The giant Cantarell oil field, the world's eighth largest will be dead by the end of next year. Output peaked in 2004/2005 at around 2.2 million barrels a day (mbd) but will be well below the 0.5 mpd predicted by the end of 2009 - and extrapolating its apparently linear decline, it will be around zero by the end of 2010. Cantarell was a late field, since it was discovered in 1976, by which time there was a host of new technology available to make sure it kept pumping out oil, and by pressurizing the field, oil was pumped out at around 2 mbd for several years, when without this help a field would normally be expected to fall into decline.
However, a well only has so much oil to begin with and the faster this is recovered the quicker it becomes exhausted. It is likely therefore that the depletion side of Hubbert's peak will be a far steeper decline than the incline that rose to it, for many fields around the world, and it is debatable just how much recoverable oil there is all told. It has been suggested that the use of enhanced recovery techniques - i.e. pumping millions of barrels of seawater per day into e.g. the Ghawar field in Saudi Arabia has damaged the geological structure, meaning that less of its oil will ultimately be recovered.
Added to that it is debatable how much oil there was in Ghawar or in that region in general since the figures have been described as a "state secret". I have talked before   on the subject of oil reserves and there may well be more than is typically accounted for. However, the limiting factor in avoiding an oil gap is how much can be recovered of a required quality (heavy or light; sour or sweet) in competition with the prevailing demand for it. The recession has put on hold many new oil recovery projects and the consequences of this will be brought forth as the world economy begins to smile once more. It will be a short-lived expression, however, as without enough oil there is no economic growth possible, but rathermore a terminal decline of all of the economy that is underpinned by oil, and that includes pretty much everything, even producing food.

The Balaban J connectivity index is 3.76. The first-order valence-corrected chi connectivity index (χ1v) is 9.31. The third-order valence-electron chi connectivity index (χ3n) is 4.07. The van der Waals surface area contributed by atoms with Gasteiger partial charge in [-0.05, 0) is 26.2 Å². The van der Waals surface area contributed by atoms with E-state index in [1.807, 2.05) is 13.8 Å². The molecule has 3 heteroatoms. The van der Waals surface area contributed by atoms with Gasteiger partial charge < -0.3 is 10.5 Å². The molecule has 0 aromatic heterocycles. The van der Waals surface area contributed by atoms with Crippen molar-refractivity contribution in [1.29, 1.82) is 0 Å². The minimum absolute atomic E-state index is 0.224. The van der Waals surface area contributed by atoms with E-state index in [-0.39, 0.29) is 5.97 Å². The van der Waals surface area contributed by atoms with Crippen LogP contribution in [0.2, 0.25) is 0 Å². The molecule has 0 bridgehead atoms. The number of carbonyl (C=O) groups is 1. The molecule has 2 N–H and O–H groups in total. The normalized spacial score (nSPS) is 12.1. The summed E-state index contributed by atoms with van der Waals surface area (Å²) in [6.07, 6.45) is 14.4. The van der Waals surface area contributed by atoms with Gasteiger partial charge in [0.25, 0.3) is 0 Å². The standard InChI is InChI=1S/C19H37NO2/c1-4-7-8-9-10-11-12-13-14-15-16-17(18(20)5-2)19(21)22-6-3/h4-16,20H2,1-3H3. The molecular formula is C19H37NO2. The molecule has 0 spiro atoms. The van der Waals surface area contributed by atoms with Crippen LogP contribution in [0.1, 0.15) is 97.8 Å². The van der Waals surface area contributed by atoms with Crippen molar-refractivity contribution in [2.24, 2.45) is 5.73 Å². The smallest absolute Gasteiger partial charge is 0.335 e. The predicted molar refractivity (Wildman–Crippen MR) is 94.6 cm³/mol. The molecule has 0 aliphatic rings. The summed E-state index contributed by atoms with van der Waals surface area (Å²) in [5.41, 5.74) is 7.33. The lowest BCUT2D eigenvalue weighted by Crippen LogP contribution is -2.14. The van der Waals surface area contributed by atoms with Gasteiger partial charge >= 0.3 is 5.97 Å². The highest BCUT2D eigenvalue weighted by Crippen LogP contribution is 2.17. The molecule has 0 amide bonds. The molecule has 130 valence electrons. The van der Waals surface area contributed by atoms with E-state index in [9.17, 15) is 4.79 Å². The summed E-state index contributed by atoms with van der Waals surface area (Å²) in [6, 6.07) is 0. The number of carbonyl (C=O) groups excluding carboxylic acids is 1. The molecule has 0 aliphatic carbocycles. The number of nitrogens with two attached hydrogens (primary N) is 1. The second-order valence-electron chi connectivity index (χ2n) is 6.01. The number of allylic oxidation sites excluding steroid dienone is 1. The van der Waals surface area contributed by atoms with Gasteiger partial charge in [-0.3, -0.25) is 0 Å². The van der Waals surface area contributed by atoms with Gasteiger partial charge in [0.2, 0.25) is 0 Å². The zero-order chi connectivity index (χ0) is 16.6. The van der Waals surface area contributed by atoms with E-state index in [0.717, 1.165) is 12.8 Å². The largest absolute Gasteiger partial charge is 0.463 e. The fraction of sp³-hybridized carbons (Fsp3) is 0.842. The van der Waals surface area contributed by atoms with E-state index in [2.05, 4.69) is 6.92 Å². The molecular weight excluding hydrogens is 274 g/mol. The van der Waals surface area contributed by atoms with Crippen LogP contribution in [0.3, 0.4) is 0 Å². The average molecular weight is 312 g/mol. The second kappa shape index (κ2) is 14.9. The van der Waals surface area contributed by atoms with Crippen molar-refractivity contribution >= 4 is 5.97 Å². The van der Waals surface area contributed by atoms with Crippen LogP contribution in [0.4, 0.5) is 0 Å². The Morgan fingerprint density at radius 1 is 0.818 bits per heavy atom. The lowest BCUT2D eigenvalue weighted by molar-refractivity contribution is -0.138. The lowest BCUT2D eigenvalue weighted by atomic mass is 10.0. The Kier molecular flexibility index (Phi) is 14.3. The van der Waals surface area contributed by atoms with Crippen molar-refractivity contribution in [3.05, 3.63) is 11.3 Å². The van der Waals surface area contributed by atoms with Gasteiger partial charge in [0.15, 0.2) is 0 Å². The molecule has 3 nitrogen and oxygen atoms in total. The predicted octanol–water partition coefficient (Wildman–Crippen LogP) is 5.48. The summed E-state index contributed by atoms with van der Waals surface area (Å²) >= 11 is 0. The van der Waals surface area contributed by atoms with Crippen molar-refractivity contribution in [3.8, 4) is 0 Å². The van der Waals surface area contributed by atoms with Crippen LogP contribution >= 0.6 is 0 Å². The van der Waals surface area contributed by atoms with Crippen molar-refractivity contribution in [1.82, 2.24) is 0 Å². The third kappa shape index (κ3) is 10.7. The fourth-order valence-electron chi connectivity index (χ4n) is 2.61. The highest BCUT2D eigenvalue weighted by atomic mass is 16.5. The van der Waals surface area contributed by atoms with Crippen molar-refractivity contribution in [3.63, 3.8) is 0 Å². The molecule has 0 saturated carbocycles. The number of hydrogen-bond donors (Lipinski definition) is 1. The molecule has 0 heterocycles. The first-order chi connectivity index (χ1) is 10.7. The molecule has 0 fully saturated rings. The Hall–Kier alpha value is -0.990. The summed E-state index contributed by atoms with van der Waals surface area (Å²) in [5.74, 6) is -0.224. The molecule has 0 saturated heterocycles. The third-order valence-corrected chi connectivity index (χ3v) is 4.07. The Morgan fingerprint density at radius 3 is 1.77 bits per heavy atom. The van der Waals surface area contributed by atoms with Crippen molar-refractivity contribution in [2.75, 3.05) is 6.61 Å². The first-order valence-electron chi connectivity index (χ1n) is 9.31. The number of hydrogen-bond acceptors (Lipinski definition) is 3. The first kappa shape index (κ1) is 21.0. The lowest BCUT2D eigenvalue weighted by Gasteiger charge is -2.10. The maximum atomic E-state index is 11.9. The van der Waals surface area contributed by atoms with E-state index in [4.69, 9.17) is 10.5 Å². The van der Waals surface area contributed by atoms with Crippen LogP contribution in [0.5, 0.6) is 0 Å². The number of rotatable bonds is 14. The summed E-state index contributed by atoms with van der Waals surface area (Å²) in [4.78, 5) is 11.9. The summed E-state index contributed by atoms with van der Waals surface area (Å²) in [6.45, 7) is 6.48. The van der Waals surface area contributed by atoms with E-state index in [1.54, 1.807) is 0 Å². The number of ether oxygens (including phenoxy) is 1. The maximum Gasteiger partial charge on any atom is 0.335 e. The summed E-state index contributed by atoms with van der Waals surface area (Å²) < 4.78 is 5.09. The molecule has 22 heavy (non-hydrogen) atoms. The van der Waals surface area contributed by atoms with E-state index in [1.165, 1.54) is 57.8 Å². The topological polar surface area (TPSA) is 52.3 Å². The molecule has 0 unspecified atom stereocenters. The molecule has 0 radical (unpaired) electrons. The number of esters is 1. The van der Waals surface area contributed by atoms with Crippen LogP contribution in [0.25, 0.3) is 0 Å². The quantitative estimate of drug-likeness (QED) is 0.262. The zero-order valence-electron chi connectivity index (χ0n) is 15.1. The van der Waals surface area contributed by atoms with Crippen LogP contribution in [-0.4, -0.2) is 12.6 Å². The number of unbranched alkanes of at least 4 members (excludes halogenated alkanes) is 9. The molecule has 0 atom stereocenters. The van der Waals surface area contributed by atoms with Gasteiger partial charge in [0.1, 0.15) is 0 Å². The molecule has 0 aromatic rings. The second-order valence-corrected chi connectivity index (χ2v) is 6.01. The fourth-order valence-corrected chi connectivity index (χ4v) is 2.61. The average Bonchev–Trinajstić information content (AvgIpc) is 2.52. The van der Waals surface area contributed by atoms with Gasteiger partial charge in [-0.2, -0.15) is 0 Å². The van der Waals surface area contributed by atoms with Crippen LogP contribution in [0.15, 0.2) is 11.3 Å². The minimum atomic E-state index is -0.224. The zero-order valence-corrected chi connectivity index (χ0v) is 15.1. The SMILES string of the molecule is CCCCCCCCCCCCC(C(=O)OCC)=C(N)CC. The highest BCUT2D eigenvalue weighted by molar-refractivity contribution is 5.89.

The world's biggest, the Ghawar field is estimated  as having 66 - 100 billion barrels [Gb = Giga barrels] left which is around 2 - 3 years worth for the entire world. I doubt it will be evenly distributed though in the final analysis nor will any of the world's remaining oil for that matter, and even the putative 2250 Gb  world total is highly misleading since there is a tendency to simply divide it by 30 billion barrels a year or some projection of up to 40 billion barrels a year based on economic growth models and say, "we have decades worth of oil left so don't worry." We do have decades worth of oil left but we won't be able to pull it out fast enough to match such colossal demands and the oil peak is just that "a peak" beyond which decline in oil on the world markets is a matter of simple definition.
Even in its heyday of 2.2 mbd or 800 million barrels a year the Cantarell complex amounted to under 3% of present world oil consumption. Put thus it doesn't seem a big deal, except to the poor Mexican economy which depends considerably on its oil revenue from Cantarell. The Mexican people will undoubtedly suffer, as will we all since the decline of Cantarell is just what is happening elsewhere, and almost all of the giant fields which together account for 65% of the world's remaining oil have already encountered their production peak. In effect, world oil production has peaked or is so close to doing so that it is a matter of mere semantics to talk otherwise.
Meanwhile I am researching Forest Gardens and Permaculture, since without oil and such alternative means to grow food, especially in a country like Britain which imports 40% its food as carried-in by oil-based transport - and relies on oil to farm the rest of it, we are going to starve.